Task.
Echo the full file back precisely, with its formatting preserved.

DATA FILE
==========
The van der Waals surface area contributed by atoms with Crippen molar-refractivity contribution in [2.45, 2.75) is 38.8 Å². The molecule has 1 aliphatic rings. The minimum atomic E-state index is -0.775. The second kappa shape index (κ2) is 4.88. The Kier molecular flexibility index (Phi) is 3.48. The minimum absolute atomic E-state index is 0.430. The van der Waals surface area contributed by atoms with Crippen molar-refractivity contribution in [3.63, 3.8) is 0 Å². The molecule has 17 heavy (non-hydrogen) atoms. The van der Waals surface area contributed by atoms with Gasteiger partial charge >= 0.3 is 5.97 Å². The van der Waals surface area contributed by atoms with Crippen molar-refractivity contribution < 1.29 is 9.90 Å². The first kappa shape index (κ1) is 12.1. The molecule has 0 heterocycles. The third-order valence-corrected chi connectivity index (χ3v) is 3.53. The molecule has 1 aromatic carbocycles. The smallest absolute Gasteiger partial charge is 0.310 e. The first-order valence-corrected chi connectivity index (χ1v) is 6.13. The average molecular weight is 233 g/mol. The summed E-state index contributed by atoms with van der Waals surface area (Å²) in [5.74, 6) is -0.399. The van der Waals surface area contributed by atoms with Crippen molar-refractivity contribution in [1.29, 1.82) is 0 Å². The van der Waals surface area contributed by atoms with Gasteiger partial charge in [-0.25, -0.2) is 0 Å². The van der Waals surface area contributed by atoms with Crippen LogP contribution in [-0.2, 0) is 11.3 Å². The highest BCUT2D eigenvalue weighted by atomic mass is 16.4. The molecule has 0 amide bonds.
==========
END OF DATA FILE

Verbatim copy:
The van der Waals surface area contributed by atoms with Crippen molar-refractivity contribution in [2.45, 2.75) is 38.8 Å². The molecule has 1 aliphatic rings. The minimum atomic E-state index is -0.775. The second kappa shape index (κ2) is 4.88. The Kier molecular flexibility index (Phi) is 3.48. The minimum absolute atomic E-state index is 0.430. The van der Waals surface area contributed by atoms with Crippen molar-refractivity contribution in [3.63, 3.8) is 0 Å². The molecule has 17 heavy (non-hydrogen) atoms. The van der Waals surface area contributed by atoms with Gasteiger partial charge >= 0.3 is 5.97 Å². The van der Waals surface area contributed by atoms with Crippen molar-refractivity contribution < 1.29 is 9.90 Å². The first kappa shape index (κ1) is 12.1. The molecule has 0 heterocycles. The third-order valence-corrected chi connectivity index (χ3v) is 3.53. The molecule has 1 aromatic carbocycles. The smallest absolute Gasteiger partial charge is 0.310 e. The first-order valence-corrected chi connectivity index (χ1v) is 6.13. The average molecular weight is 233 g/mol. The summed E-state index contributed by atoms with van der Waals surface area (Å²) in [5.74, 6) is -0.399. The van der Waals surface area contributed by atoms with Crippen molar-refractivity contribution in [1.29, 1.82) is 0 Å². The van der Waals surface area contributed by atoms with Gasteiger partial charge in [-0.25, -0.2) is 0 Å². The van der Waals surface area contributed by atoms with Crippen LogP contribution in [-0.2, 0) is 11.3 Å². The highest BCUT2D eigenvalue weighted by atomic mass is 16.4. The molecule has 0 amide bonds.